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When We Were Orphans

3.49  ·  Rating details ·  24,252 ratings  ·  2,337 reviews
An English boy born in early-twentieth-century Shanghai, is orphaned at age nine when his mother and father both vanish under suspicious circumstances. Sent to live in England, he grows up to become a renowned detective and, 20 years later, returns to Shanghai, where the Sino-Japanese War is raging.

The maze of human memory--the ways in which we accommodate and
Paperback, 320 pages
Published December 1st 2007 by Faber & Faber (first published 2000)
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Lisa SPOILERS AHEAD!!! I think maybe we're supposed to be pretty annoyed with the narrator. Ishiguro turns the mystery genre on its head here; the narrator…moreSPOILERS AHEAD!!! I think maybe we're supposed to be pretty annoyed with the narrator. Ishiguro turns the mystery genre on its head here; the narrator is blind to so many concerns besides his rather monomaniacal desire to figure out what happened to his parents. Ishiguro seems (to me) to be pointing that in life, many such mysteries, and their pursuit, lead to very little, with answers we would rather not have (thus turn the mystery genre on its head--mysteries tend to satisfy because answers are found; order is restored; a possibility justice might obtain. But not here. Here finding out the answer leads only to sadness). Banks misses out raising his ward; he thoughtlessly and needlessly endangers people in the conflict; he destroys his memories of Akira....all to find out the ends were sad and squalid for both parents, and they were both beyond saving or avenging.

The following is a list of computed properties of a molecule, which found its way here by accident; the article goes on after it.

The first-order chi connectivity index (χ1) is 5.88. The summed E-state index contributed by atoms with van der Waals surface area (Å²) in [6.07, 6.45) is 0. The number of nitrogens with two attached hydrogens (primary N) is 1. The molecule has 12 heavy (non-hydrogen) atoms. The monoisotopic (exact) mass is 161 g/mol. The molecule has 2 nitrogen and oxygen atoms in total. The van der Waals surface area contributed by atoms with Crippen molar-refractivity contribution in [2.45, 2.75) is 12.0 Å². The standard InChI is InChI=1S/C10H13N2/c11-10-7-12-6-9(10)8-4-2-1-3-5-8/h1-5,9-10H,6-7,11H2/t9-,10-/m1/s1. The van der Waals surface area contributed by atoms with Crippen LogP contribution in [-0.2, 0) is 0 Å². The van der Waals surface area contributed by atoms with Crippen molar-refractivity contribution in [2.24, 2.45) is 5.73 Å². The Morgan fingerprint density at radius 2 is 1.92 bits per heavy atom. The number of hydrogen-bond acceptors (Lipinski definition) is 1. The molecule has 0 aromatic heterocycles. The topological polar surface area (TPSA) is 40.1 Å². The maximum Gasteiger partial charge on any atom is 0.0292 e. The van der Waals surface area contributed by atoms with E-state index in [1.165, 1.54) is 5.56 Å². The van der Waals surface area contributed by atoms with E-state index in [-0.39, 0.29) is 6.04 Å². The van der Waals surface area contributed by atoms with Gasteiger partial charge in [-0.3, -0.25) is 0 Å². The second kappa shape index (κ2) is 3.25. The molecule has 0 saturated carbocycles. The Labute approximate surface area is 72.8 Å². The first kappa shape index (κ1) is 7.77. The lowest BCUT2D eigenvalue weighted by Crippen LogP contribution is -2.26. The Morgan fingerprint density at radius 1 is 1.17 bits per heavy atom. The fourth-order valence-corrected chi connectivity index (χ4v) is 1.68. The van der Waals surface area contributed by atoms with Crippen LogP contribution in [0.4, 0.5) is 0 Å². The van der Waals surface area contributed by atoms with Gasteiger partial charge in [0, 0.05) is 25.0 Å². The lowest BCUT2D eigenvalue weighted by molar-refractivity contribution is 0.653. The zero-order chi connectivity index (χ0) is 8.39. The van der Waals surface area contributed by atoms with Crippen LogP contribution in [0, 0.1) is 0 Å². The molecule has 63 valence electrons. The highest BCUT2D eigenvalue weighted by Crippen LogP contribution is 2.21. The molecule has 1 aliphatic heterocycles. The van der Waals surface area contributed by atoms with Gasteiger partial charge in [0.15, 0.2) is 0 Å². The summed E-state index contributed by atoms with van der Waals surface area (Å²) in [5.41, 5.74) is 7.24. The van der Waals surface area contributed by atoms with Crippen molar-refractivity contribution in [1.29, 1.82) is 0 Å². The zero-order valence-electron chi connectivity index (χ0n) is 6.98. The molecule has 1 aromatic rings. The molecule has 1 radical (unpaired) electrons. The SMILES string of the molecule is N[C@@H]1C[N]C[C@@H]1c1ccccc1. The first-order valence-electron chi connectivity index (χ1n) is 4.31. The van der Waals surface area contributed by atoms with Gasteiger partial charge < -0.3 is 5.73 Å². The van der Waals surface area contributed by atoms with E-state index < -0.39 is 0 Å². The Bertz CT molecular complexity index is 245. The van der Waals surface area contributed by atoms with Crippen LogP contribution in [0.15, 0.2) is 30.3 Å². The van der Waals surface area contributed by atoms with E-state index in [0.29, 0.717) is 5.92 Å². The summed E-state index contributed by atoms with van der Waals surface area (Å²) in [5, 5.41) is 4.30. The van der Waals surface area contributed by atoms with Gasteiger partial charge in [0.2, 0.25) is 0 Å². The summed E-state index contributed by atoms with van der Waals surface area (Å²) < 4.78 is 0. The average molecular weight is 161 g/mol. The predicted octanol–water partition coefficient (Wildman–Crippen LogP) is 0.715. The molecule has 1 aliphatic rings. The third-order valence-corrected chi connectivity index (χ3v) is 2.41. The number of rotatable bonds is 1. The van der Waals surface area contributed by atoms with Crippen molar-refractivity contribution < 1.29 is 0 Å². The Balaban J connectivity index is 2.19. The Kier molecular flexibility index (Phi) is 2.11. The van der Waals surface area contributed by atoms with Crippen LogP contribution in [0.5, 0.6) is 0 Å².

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Mar 24, 2011 rated it it was amazing  ·  review of another edition
Shelves: uk, fiction, 20-ce